So the Six Nations championship returns to Dublin this Saturday when we host England at Croke Park. Ravenhill, the traditional national rugby ground, has been deemed too rickety, and the Gaelic Athletic Association - which normally regards rugby as a "garrison sport" - has, pretty magnanimously, consented to the use of its premier venue for this season's internationals.
In 1920, Croke Park saw the random murder of 14 people by British crown forces as retaliation for the murder, by the IRA, of 14 British soldiers in front of their families earlier the same day.
And so it is, 87 years later, that many dread the singing of Britain's national anthem "God save the Queen" at Croker this Saturday
when the English players line up against the Irish team. Fair enough.
Interestingly, Northern Ireland's contribution of players to the Irish national team has been so big that it was deemed appropriate some time back to introduce a special anthem, "Ireland's Call" instead of the Éire national anthem "The Soldier's Song" which has fairly bloodthirsty, antagonistic lyrics. I saw this as a Big move - and also a logical one since the nation of Ireland is composed of two sovereign jurisdictions, and to use the national anthem of one is to alienate the other.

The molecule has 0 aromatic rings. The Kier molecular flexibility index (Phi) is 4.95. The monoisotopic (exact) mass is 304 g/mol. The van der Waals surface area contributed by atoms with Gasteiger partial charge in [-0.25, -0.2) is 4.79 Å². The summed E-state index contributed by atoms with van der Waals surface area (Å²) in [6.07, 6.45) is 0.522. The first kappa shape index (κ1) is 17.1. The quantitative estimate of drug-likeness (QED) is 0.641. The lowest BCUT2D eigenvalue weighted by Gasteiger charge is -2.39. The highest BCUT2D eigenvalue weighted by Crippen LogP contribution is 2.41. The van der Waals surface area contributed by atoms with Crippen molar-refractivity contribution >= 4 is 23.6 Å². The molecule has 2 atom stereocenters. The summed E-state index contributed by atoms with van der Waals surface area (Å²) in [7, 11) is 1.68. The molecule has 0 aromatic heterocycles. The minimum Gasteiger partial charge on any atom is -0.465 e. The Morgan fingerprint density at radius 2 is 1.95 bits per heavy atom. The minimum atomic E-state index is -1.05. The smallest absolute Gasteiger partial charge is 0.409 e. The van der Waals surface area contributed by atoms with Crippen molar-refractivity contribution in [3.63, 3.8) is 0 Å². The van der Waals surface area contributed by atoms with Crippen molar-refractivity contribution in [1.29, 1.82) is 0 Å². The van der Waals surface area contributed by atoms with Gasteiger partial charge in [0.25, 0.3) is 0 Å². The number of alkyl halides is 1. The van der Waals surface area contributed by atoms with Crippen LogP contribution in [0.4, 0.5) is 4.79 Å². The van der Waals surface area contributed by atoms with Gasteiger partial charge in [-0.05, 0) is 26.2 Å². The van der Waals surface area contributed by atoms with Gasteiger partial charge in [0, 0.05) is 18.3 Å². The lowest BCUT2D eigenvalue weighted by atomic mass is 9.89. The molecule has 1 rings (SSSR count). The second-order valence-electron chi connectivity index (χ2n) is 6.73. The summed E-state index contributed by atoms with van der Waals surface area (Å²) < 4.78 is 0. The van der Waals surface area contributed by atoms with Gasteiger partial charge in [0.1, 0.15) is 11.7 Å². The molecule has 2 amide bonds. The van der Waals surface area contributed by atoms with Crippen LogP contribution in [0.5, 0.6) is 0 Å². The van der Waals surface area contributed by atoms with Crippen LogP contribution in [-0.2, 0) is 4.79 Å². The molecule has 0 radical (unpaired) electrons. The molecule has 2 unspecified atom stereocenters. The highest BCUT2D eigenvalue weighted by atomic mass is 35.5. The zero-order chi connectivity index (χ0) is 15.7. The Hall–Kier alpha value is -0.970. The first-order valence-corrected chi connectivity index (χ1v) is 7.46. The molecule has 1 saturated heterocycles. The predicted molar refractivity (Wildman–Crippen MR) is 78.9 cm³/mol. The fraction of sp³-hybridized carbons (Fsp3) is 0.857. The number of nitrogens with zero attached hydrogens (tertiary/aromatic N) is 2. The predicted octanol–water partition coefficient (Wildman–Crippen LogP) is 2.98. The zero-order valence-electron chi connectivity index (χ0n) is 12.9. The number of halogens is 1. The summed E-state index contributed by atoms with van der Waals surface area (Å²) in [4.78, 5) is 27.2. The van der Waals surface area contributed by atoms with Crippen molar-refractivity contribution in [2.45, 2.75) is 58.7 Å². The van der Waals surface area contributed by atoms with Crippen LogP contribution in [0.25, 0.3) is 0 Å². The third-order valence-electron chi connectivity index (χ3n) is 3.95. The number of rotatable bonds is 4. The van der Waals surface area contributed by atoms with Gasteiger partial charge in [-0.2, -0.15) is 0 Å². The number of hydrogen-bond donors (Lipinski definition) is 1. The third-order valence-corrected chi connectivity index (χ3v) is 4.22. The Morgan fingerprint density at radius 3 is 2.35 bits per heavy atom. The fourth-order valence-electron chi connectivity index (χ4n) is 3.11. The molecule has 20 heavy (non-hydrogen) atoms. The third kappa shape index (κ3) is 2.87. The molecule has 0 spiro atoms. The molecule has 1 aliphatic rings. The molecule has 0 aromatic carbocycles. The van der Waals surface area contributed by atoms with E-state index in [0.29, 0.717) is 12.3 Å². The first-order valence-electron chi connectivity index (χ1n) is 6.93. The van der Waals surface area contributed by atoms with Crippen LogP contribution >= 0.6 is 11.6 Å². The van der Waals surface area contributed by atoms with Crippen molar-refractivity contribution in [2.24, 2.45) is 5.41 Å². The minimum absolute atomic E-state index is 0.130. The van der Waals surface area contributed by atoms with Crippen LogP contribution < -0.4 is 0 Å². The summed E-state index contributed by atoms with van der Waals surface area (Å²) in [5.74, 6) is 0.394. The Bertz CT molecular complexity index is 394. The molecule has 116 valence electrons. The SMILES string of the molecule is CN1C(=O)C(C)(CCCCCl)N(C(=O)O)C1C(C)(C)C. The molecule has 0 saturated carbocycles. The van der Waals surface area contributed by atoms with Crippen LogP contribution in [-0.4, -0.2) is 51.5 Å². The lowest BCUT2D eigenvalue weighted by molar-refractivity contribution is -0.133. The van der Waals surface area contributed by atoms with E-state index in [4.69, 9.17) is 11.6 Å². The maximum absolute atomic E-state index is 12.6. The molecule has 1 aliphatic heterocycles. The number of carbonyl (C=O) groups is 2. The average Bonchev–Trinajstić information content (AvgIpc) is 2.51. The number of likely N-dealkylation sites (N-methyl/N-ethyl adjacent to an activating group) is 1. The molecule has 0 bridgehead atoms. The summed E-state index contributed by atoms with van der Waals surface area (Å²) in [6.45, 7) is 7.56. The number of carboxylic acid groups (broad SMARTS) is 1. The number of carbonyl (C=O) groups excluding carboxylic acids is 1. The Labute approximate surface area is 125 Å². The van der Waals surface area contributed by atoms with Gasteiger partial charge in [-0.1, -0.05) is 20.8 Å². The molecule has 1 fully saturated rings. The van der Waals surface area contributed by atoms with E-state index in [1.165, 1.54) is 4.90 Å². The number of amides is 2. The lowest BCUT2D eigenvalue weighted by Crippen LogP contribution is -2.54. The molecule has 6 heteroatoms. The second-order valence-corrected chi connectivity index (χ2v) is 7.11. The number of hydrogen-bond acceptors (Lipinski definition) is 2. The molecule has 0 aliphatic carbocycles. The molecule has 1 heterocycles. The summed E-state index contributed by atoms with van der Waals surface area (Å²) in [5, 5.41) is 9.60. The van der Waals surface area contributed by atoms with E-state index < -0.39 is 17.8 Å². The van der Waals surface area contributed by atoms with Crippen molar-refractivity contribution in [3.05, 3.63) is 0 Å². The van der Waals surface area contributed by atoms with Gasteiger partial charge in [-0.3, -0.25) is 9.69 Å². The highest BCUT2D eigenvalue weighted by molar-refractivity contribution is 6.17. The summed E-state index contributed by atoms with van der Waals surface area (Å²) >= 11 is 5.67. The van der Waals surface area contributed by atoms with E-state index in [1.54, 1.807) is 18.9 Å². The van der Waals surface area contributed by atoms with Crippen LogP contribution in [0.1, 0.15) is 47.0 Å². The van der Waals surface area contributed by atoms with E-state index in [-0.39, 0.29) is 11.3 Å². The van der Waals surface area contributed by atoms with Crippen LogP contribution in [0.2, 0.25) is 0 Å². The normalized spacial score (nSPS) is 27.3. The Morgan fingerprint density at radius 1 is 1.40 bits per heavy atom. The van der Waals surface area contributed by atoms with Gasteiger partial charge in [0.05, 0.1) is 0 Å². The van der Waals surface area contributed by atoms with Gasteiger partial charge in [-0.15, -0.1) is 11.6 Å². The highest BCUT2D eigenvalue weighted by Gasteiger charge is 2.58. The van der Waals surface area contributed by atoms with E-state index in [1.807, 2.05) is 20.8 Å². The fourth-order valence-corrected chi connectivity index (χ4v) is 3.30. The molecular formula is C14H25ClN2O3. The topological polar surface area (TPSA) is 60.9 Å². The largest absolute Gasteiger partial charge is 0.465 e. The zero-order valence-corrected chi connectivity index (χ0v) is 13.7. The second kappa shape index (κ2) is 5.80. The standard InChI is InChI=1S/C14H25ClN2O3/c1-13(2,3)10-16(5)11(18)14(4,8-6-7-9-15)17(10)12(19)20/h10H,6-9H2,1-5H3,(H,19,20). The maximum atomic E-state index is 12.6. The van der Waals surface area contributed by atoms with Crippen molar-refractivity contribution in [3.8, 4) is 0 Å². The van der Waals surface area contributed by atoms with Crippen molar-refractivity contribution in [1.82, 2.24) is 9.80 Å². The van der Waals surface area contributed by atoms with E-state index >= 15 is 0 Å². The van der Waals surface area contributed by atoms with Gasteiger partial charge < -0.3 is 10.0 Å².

There are voices calling for the English to forego the singing of their anthem this week (see the public comments at the end of the Belfast Telgraph article linked above). As a Big move, I think England should sing another song, but for a different reason. That reason is this: "God save the Queen" is not the English national anthem; there is no English national anthem. GSTQ is the national anthem of the United Kingdom. The English have no right to hog it, and to sing it as they line up against the Scots and Welsh is as ridiculous as hearing France sing "Ode to Joy" as they prepare to hammer Germany.
So let the English sing "Jerusalem" or some other quintessential dirge. Anything except GSTQ. Or "Greensleeves".